Baldish white man wearing a suit holding a microphone and talking

Ohio Democrats need a bold new leader, a gut fighter with a heart of gold to win back the governorship in 2018.

His name is Joe. Joe Schiavoni.

The two-term state senator from Boardman, who was born in Youngstown, is 39 and has never run statewide before. But he conducts himself with the wisdom and maturity of a much older person as his experience as a workers' compensation attorney will attest.

His approach is to go out and talk to people as he crisscrosses the state. He wants to find out what Ohioans of all walks of life are thinking about, what their challenges and needs are and what he can do to help them as a state senator and as a future governor.

Well under 6-feet tall with a shaved head, broad-shouldered and muscular, Joe looks like the former Golden Gloves boxing champ that he is.

But he is the consummate gentlemen in his dealings with people.

He understands the key issues of the day. Asked about sexual harassment, he said he will teach his young sons to treat all women respect as they treat their mother.

In the debates you could see that the three female contestants for governor respect Joe and vice versa. They say kind words to each other. Disagreements are handled politely.

You could see that Joe would be a vast improvement over Ohio's current overbearing, self-righteous, absentee governor, John Kasich.

Joe wants to eliminate the state income tax provision that Kasich put in for his rich friends so that LLC's cannot avoid taxes to the tune of $1.1 billion a year. Joe wants that money put into public schools, local government, children's health and fighting the opioid addiction.

We need a humanist, a pragmatist, a moderate, a high-energy doer, who will surround himself with good people and lead the state out of the Kasich-imposed darkness into the bright sunlight of betterment for all citizens, just not the moneyed and the favored.

Joe Schiavoni has integrity, charisma, growing name recognition, correct positions on key issues, and strong appeal to small town and rural voters that I believe are necessary to win. Even though he comes from the Mahoning Valley, Joe has engaged in a cram course on the campaign trail to learn the ways of the rest of the state in order to represent the whole state as its chief executive. It helps that he graduated from Ohio University.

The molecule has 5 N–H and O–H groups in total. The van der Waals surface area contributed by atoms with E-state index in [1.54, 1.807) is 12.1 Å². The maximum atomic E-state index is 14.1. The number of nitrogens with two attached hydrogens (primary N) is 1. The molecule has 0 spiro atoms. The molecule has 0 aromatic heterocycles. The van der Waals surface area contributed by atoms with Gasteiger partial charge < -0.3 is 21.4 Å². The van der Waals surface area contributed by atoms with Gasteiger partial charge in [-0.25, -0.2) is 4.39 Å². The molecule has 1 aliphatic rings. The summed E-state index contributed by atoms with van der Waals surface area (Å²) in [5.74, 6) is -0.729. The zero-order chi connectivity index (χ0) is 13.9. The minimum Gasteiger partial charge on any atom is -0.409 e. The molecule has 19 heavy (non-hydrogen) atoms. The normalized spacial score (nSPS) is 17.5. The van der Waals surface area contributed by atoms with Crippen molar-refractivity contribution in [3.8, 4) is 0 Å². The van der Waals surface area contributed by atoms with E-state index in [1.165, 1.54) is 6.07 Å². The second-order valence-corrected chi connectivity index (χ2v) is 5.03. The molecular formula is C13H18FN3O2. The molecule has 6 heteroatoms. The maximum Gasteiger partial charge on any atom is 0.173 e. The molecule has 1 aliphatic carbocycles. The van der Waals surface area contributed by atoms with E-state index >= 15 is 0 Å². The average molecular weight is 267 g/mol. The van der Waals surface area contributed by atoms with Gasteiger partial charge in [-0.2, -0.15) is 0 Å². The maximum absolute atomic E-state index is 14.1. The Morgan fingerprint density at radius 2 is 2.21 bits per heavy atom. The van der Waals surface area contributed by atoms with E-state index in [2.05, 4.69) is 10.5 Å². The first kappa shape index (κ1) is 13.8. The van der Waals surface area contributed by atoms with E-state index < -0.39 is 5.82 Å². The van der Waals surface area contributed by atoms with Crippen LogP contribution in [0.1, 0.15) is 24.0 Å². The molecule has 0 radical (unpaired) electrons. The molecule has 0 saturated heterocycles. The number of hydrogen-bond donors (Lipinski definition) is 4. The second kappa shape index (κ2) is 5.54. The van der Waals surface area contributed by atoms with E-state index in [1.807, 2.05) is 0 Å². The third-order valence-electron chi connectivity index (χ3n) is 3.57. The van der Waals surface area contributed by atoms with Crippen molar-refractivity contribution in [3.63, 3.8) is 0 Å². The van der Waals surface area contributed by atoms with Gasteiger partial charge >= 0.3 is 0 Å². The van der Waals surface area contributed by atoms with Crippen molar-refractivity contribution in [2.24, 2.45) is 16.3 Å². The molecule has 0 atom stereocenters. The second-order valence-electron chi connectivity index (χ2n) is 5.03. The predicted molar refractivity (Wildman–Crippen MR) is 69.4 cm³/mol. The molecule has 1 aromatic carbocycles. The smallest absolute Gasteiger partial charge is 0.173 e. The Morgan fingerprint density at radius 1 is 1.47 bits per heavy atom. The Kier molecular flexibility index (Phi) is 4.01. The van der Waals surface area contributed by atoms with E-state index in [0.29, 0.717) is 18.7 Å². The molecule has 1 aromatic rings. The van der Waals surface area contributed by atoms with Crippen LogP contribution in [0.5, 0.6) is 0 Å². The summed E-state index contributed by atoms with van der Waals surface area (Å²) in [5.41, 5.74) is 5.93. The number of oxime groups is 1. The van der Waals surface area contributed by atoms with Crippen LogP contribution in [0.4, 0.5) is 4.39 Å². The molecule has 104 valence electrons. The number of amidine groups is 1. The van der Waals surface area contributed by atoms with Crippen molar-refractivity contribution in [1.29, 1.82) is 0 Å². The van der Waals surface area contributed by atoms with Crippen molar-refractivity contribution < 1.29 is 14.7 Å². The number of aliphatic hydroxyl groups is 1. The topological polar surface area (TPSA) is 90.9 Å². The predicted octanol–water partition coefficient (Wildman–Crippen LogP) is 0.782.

It is true that neither Joe nor any of the other Democratic candidates for governor have raised enough money to compete with the well-heeled Republicans who already are forming dark money committees. Republicans have millions of dollars at the ready while Democrats have thousands

But I believe, to paraphrase the well-known movie saying, that as Joe Schiavoni builds an exemplary campaign, the millions he needs to win will come.

He is no ordinary Joe. He is an extraordinary Joe and Ohio needs him.

Republicans Make Desperate Moves To Keep Governorship

After the stunning upset by Democrat Doug Jones in the U.S. Senate race in heavily Republican Alabama and the steady deterioration of President Trump's popularity, Ohio Republicans have pushed the panic button because they fear losing the governorship and other state offices in 2018 like they did in 2006.

Mike DeWine and Jon Husted announced they are teaming up to form a ticket in order to win the Republican gubernatorial primary and eke out a victory in the general election. Secretary of State Husted quit the governor's race to accept the lieutenant governor's slot on a ticket headed by Attorney General DeWine.
Polling doubtless showed U.S. Rep. Jim Renacci nipping at their heels in a 4-way primary including Lt. Gov. Mary Taylor. Multimillionaire Renacci has the dough to compete and is favored by President Trump. By merging their supporters, the DeWine-Husted ticket likely has retaken the lead, but do not underestimate Renacci, whose political tactics can be described as junkyard dog.

Republicans are extra nervous because a Democratic wave election is in prospect in 2018 that could add 5-10 percentage points to the typical Democrat totals.

Polling doubtless showed Richard Cordray, who just joined the Democratic fray, beating the Republicans. Hence, GOP state bosses knew they had to pull their wagons into a circle to hold onto the governorship.

Cordray drew lots of negative fire from Republicans when he announced his candidacy. More evidence that the Democrat is polling well.

The problem is that Cordray is not that strong a candidate. He is an old face. He lost the attorney general's race to DeWine 7 years ago and made some bad hires as treasurer. Cordray should run for attorney general. He would badly outclass the GOP's lackluster candidate Dave Yost.



  • If the Franklin County commissioners want to raise the sales tax, they should put it to a vote of the people, not jack it up on their own as they did. The public and the media should be raising hell with them.
  • Ohio inspector general Randall Meyer is cracking down on unbid IT contracts, but where are the investigations and revelations about Gov. Kasich's $2 million of secret spending of taxpayer money for his presidential campaign travel expenses and about the black box operation known as JobbedOhio. Oops, I mean JobsOhio?
  • Kasich hopes to give his final state of the state address in his adopted hometown of Westerville March 6. At least we know the gallivanting one will be in Ohio at least one day in 2018.


Please send your comments and suggestions for future columns to


(ColumbusMediaInsider, copyright, 2018, John K. Hartman, All Rights Reserved) 

Appears in Issue: